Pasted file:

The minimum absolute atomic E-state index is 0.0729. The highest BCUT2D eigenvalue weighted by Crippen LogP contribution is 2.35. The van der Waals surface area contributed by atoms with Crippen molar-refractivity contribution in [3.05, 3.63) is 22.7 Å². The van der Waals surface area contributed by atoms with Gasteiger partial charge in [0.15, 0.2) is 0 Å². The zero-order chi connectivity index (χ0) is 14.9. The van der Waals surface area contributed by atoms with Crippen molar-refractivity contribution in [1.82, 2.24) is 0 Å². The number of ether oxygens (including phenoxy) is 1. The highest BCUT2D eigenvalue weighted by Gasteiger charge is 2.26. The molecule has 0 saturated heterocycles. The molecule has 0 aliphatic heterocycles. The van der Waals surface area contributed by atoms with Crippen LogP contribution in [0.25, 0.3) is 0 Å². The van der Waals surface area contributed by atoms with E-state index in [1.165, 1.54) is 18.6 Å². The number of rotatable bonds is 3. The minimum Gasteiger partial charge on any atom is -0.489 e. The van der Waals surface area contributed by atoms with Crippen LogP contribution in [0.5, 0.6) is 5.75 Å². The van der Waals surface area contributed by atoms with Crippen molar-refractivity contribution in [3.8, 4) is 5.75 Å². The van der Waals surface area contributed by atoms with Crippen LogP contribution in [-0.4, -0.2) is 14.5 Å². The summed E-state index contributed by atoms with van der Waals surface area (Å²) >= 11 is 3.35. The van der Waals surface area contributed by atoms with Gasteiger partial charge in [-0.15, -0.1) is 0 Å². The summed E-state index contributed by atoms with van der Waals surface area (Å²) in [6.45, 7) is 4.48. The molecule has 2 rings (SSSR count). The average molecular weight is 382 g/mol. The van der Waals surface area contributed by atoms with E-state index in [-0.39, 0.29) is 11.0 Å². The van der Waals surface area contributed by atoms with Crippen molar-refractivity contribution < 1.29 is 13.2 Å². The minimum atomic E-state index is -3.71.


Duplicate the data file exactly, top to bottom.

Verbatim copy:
The minimum absolute atomic E-state index is 0.0729. The highest BCUT2D eigenvalue weighted by Crippen LogP contribution is 2.35. The van der Waals surface area contributed by atoms with Crippen molar-refractivity contribution in [3.05, 3.63) is 22.7 Å². The van der Waals surface area contributed by atoms with Gasteiger partial charge in [0.15, 0.2) is 0 Å². The zero-order chi connectivity index (χ0) is 14.9. The van der Waals surface area contributed by atoms with Crippen molar-refractivity contribution in [1.82, 2.24) is 0 Å². The number of ether oxygens (including phenoxy) is 1. The highest BCUT2D eigenvalue weighted by Gasteiger charge is 2.26. The molecule has 0 saturated heterocycles. The molecule has 0 aliphatic heterocycles. The van der Waals surface area contributed by atoms with Crippen LogP contribution in [0.25, 0.3) is 0 Å². The van der Waals surface area contributed by atoms with E-state index in [1.165, 1.54) is 18.6 Å². The number of rotatable bonds is 3. The minimum Gasteiger partial charge on any atom is -0.489 e. The van der Waals surface area contributed by atoms with Crippen LogP contribution in [0.5, 0.6) is 5.75 Å². The van der Waals surface area contributed by atoms with Crippen molar-refractivity contribution in [3.8, 4) is 5.75 Å². The van der Waals surface area contributed by atoms with Crippen LogP contribution in [-0.4, -0.2) is 14.5 Å². The summed E-state index contributed by atoms with van der Waals surface area (Å²) >= 11 is 3.35. The van der Waals surface area contributed by atoms with Gasteiger partial charge in [-0.15, -0.1) is 0 Å². The summed E-state index contributed by atoms with van der Waals surface area (Å²) in [6.45, 7) is 4.48. The molecule has 2 rings (SSSR count). The average molecular weight is 382 g/mol. The van der Waals surface area contributed by atoms with E-state index in [-0.39, 0.29) is 11.0 Å². The van der Waals surface area contributed by atoms with Crippen molar-refractivity contribution < 1.29 is 13.2 Å². The minimum atomic E-state index is -3.71.